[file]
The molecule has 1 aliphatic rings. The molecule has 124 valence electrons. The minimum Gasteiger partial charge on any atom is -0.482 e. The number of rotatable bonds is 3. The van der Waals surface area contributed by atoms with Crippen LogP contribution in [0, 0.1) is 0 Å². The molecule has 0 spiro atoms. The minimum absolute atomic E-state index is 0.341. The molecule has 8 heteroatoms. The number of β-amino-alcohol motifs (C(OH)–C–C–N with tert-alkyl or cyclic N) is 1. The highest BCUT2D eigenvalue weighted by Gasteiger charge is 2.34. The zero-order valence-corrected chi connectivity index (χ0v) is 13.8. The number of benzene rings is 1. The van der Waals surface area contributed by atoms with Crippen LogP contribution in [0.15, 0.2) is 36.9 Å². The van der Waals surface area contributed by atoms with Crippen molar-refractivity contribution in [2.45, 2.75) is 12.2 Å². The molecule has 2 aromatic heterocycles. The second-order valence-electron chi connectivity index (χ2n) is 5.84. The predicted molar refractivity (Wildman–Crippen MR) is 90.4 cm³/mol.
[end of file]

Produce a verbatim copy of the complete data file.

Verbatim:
The molecule has 1 aliphatic rings. The molecule has 124 valence electrons. The minimum Gasteiger partial charge on any atom is -0.482 e. The number of rotatable bonds is 3. The van der Waals surface area contributed by atoms with Crippen LogP contribution in [0, 0.1) is 0 Å². The molecule has 0 spiro atoms. The minimum absolute atomic E-state index is 0.341. The molecule has 8 heteroatoms. The number of β-amino-alcohol motifs (C(OH)–C–C–N with tert-alkyl or cyclic N) is 1. The highest BCUT2D eigenvalue weighted by Gasteiger charge is 2.34. The zero-order valence-corrected chi connectivity index (χ0v) is 13.8. The number of benzene rings is 1. The van der Waals surface area contributed by atoms with Crippen LogP contribution in [0.15, 0.2) is 36.9 Å². The van der Waals surface area contributed by atoms with Crippen molar-refractivity contribution in [2.45, 2.75) is 12.2 Å². The molecule has 2 aromatic heterocycles. The second-order valence-electron chi connectivity index (χ2n) is 5.84. The predicted molar refractivity (Wildman–Crippen MR) is 90.4 cm³/mol.